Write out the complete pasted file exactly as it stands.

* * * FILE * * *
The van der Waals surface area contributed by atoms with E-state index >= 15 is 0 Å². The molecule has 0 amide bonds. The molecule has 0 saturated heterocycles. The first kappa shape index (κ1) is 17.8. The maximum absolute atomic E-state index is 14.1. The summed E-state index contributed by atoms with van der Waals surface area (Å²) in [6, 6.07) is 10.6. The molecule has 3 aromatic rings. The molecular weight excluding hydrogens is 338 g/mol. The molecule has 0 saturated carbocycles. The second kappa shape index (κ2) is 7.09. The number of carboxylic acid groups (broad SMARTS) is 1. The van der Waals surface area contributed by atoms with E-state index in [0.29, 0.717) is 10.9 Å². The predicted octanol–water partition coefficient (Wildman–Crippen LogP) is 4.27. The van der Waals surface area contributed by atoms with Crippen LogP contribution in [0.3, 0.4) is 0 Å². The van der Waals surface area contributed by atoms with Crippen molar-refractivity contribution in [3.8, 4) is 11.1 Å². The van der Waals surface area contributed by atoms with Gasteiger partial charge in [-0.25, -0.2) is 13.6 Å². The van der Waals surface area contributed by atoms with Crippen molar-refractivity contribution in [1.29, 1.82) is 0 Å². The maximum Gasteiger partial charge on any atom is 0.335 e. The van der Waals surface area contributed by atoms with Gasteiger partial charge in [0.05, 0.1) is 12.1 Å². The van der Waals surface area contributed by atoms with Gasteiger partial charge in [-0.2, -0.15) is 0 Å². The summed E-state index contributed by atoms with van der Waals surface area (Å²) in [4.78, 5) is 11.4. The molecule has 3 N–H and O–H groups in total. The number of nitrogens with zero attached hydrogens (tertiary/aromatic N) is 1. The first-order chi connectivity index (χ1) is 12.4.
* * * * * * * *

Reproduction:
The van der Waals surface area contributed by atoms with E-state index >= 15 is 0 Å². The molecule has 0 amide bonds. The molecule has 0 saturated heterocycles. The first kappa shape index (κ1) is 17.8. The maximum absolute atomic E-state index is 14.1. The summed E-state index contributed by atoms with van der Waals surface area (Å²) in [6, 6.07) is 10.6. The molecule has 3 aromatic rings. The molecular weight excluding hydrogens is 338 g/mol. The molecule has 0 saturated carbocycles. The second kappa shape index (κ2) is 7.09. The number of carboxylic acid groups (broad SMARTS) is 1. The van der Waals surface area contributed by atoms with E-state index in [0.29, 0.717) is 10.9 Å². The predicted octanol–water partition coefficient (Wildman–Crippen LogP) is 4.27. The van der Waals surface area contributed by atoms with Crippen LogP contribution in [0.3, 0.4) is 0 Å². The van der Waals surface area contributed by atoms with Crippen molar-refractivity contribution in [3.8, 4) is 11.1 Å². The van der Waals surface area contributed by atoms with Gasteiger partial charge in [-0.25, -0.2) is 13.6 Å². The van der Waals surface area contributed by atoms with Crippen molar-refractivity contribution in [1.29, 1.82) is 0 Å². The maximum Gasteiger partial charge on any atom is 0.335 e. The van der Waals surface area contributed by atoms with Gasteiger partial charge in [0.05, 0.1) is 12.1 Å². The van der Waals surface area contributed by atoms with Gasteiger partial charge in [-0.2, -0.15) is 0 Å². The summed E-state index contributed by atoms with van der Waals surface area (Å²) in [4.78, 5) is 11.4. The molecule has 3 N–H and O–H groups in total. The number of nitrogens with zero attached hydrogens (tertiary/aromatic N) is 1. The first-order chi connectivity index (χ1) is 12.4.